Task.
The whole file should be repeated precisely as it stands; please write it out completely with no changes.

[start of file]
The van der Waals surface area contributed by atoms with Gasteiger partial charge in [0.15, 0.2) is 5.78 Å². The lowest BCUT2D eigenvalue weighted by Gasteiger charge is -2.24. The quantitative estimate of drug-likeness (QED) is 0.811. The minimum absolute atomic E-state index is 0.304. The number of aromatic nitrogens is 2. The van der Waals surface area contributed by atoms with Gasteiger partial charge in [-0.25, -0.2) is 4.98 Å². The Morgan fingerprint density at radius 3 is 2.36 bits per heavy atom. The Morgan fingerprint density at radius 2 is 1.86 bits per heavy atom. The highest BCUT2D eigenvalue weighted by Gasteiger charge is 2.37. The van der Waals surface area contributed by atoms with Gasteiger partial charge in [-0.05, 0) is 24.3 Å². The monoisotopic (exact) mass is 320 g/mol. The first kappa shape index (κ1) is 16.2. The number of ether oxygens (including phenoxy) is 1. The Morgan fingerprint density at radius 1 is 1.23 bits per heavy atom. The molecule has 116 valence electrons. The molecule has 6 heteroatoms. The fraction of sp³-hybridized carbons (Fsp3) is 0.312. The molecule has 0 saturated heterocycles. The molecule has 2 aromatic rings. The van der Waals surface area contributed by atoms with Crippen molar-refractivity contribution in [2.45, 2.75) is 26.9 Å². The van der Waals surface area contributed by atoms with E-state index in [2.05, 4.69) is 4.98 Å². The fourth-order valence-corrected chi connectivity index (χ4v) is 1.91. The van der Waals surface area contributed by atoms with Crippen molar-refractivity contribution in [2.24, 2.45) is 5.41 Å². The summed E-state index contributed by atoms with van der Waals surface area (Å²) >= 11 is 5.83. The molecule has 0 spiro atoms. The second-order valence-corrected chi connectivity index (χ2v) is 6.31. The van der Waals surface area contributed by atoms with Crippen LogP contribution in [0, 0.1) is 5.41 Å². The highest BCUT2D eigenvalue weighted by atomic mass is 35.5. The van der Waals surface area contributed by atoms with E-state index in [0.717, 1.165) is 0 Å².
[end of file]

The van der Waals surface area contributed by atoms with Gasteiger partial charge in [0.15, 0.2) is 5.78 Å². The lowest BCUT2D eigenvalue weighted by Gasteiger charge is -2.24. The quantitative estimate of drug-likeness (QED) is 0.811. The minimum absolute atomic E-state index is 0.304. The number of aromatic nitrogens is 2. The van der Waals surface area contributed by atoms with Gasteiger partial charge in [-0.25, -0.2) is 4.98 Å². The Morgan fingerprint density at radius 3 is 2.36 bits per heavy atom. The Morgan fingerprint density at radius 2 is 1.86 bits per heavy atom. The highest BCUT2D eigenvalue weighted by Gasteiger charge is 2.37. The van der Waals surface area contributed by atoms with Gasteiger partial charge in [-0.05, 0) is 24.3 Å². The monoisotopic (exact) mass is 320 g/mol. The first kappa shape index (κ1) is 16.2. The number of ether oxygens (including phenoxy) is 1. The Morgan fingerprint density at radius 1 is 1.23 bits per heavy atom. The molecule has 116 valence electrons. The molecule has 6 heteroatoms. The fraction of sp³-hybridized carbons (Fsp3) is 0.312. The molecule has 0 saturated heterocycles. The molecule has 2 aromatic rings. The van der Waals surface area contributed by atoms with Crippen molar-refractivity contribution in [2.45, 2.75) is 26.9 Å². The van der Waals surface area contributed by atoms with E-state index in [2.05, 4.69) is 4.98 Å². The fourth-order valence-corrected chi connectivity index (χ4v) is 1.91. The van der Waals surface area contributed by atoms with Crippen molar-refractivity contribution in [2.24, 2.45) is 5.41 Å². The summed E-state index contributed by atoms with van der Waals surface area (Å²) >= 11 is 5.83. The molecule has 0 spiro atoms. The second-order valence-corrected chi connectivity index (χ2v) is 6.31. The van der Waals surface area contributed by atoms with Crippen LogP contribution in [0, 0.1) is 5.41 Å². The highest BCUT2D eigenvalue weighted by atomic mass is 35.5. The van der Waals surface area contributed by atoms with E-state index in [0.717, 1.165) is 0 Å².